Al Lalani:

Wonderful.

Brittany Catherman:

Yeah, no, I definitely agree with both of your statements. Even for myself and my fiance, talking about do we want to go to a cinema immediately? And those are the concerns that we're going to consider. So I will go on to our next question. So what are some of the key functions and features that a company should consider when acquiring or upgrading a loyalty program?

Al Lalani:

Yeah, I think, from my perspective, there are two sets of companies now, especially in this industry. There are some that have had an ongoing loyalty program for a while. And as I felt, it was more around the membership focus. You pay a certain amount a month, you maybe get a free ticket or you maybe get a discount on a ticket, around those lines, and you can apply that towards certain perks or you earn certain, you spend a little bit inside the movie theater for food and other items. And you can get additional benefits either for your purchase or you can apply those benefits towards your next movie ticket or something along those lines. So they were very transactional, they were very transactional. And I think what it needs to do is become more experiential, as Melissa said. How can you reward people for social experiences when they are in? How can you reward people for sharing their impact there?

How can you reimagine a program that's focused not just on movie-going, but the experience of a movie itself from that perspective? How can you focus on the consumer and their trust factor? If I go and tell three other people that I had an amazing experience, how much value is to the loyalty program and how can you apply those values? So I think some of the structures, the ultimate structure of the loyalty programs that are existing may need some reimagination and rethink for the short term. For companies that don't have one, I think it's an important time to start thinking of one because what you want to do is start establishing that audience. And it's always more difficult to start, but now you're starting from scratch. So you have the benefit of not having to redo something, which is the good part, but at the same time, you have the challenge that you have to restart something in a time that you're starting to restart your business and operationally it's an impact.

But if this is something you don't build in your armor, in my opinion, personally, it's like building an email list. You'd never had an email list before, and it took time to build that email list and build the audience and start the email marketing. And it took a while to start seeing success from it. But if you never started, you never got there. And now's the time to restart as you restart operations, to restart this with this. And maybe it gives another boost to the company that they can kick off a loyalty program sooner than later to energize those audiences as well. So that's just my quick take from the top.

Melissa Boudreau:

Yeah. I agree with you, Al. One of the things that I always felt like we missed the sight of, A, I always wanted to do a tiered level, like you were saying, instead of just having it be so transactional and then the most engaged or the most loyal guests were rewarded and it didn't have to be points or something like that. It would be like a VIP screening, but it was the 20 most loyal people to that specific location, right. And then there'd be a gift bag waiting on the seat and just really wowing them with an experience that wasn't because they spent so much money, but just because of how often they come to the cinema, and just thanking them. Almost a gratitude for the most loyal. Sometimes I think one of the problems is too, is we all just keep trying to get new members, new members, new members, but we need to be paying attention to the existing members and the most loyal members, because they really are our champions and they're out there cheerleading for us telling everyone how much they love us.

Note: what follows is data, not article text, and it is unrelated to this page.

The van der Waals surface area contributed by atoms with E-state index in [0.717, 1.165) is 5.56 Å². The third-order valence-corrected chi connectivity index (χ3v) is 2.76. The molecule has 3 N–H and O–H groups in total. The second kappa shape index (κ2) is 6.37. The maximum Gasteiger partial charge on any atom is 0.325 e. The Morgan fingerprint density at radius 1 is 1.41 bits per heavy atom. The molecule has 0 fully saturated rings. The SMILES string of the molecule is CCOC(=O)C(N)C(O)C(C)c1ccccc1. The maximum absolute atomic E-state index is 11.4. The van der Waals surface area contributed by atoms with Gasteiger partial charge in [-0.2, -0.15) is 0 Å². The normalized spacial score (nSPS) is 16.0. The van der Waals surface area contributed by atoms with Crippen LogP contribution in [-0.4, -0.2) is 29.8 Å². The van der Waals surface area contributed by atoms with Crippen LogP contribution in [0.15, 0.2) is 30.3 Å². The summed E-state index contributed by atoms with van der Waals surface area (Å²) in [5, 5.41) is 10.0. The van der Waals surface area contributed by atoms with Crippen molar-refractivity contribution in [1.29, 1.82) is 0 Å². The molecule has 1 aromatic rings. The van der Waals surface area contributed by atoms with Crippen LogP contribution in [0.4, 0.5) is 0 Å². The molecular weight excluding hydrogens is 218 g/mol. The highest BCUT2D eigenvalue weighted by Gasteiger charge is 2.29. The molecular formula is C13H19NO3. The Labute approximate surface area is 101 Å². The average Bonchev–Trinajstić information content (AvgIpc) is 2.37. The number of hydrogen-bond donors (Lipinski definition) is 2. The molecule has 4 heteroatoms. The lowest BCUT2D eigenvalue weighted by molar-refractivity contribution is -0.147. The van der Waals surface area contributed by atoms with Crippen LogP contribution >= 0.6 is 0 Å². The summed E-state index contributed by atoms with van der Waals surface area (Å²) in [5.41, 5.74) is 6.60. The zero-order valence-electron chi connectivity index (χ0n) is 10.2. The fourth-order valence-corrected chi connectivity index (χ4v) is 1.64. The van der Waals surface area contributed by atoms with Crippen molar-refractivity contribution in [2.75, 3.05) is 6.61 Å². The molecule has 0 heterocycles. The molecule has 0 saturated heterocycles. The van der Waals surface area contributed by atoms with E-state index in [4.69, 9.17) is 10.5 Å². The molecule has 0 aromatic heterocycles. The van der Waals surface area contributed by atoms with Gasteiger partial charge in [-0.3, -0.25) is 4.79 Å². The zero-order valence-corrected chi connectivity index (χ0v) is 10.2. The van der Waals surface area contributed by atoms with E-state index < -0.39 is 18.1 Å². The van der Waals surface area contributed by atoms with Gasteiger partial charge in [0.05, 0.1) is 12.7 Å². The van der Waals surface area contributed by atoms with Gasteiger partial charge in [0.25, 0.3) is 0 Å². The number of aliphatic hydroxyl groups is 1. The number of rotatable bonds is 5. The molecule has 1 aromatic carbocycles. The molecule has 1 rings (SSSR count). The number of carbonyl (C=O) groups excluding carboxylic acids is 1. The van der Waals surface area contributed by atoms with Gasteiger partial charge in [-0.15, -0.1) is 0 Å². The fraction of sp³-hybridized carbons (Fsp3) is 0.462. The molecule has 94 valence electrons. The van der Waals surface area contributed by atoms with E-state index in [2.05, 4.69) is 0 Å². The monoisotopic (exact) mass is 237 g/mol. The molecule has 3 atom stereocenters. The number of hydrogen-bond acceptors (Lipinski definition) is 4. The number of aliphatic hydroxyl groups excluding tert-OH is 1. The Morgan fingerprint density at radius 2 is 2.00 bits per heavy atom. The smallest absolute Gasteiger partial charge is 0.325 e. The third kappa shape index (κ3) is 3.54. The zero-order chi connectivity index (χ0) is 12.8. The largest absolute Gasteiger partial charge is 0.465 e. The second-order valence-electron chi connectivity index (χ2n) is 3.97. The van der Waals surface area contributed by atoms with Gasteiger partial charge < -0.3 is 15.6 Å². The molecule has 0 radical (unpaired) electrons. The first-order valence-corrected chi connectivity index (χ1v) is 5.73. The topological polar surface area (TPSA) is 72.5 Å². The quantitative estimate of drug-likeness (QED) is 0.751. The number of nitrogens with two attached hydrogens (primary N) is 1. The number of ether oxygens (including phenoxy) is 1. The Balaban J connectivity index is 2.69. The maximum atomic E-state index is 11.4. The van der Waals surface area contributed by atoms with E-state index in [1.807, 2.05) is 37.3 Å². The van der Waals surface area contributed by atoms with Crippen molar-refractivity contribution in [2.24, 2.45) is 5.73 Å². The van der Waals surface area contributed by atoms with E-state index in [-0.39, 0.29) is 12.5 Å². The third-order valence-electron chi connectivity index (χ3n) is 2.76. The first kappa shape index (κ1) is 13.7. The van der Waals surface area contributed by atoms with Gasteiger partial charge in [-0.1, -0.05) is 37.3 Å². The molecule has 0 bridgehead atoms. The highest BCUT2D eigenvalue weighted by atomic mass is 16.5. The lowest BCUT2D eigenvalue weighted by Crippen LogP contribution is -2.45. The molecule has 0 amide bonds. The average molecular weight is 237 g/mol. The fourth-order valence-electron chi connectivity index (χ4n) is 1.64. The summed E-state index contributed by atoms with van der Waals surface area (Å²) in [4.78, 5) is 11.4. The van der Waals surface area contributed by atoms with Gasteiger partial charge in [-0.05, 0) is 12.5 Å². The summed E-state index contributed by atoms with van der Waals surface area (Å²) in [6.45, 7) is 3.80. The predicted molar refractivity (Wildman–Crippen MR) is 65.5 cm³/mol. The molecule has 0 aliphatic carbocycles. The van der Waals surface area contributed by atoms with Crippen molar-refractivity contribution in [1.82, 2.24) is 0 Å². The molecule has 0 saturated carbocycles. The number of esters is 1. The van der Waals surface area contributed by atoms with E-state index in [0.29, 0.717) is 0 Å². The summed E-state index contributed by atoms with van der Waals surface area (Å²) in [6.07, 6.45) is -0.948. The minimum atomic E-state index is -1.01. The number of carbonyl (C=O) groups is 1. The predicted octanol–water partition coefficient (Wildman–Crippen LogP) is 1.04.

Al Lalani:

Yeah. I think that's a very good point that you bring up, Melissa. I think we treat all loyal members the same way. And one of the things that we talk about is there's, even within the loyalty program members, there are different kinds of members. Some are there for specific incentives, some are there because they are truly loyal to the brand, per se. And so are you loyal to the loyalty program or are you loyal to the company that's driving the loyalty program? That's a question I always ask in this case, and especially for airlines, I like to ask that a lot, which is I go on American, but is it because I love American? How many people truly love American airlines? It's tough, right? But I love my loyalty program because I'm invested in it. And so I think that experience on which customers to focus on with the loyalty program that you brought up is highly important as well. Thanks for bringing that up.

Melissa Boudreau:

No problem.

Brittany Catherman:

Yeah. I think that's a huge point. And I think people miss that, that they have to focus as well on their current loyalty programs. This is the oldest example that I can think of, at least with my parents, it's the dish versus direct TV back and forth that they change the subscription every 18 months because they know that after 18 months the contract is over and they can get a better deal with the competitor. But it happens every 18 months because they promote all of these great discounts but aren't looking at their current customers. So if you can focus your attention on those loyal guests, you can really hype them up. And then, as you said, they become your advocate and they will do your marketing for you. Word of mouth.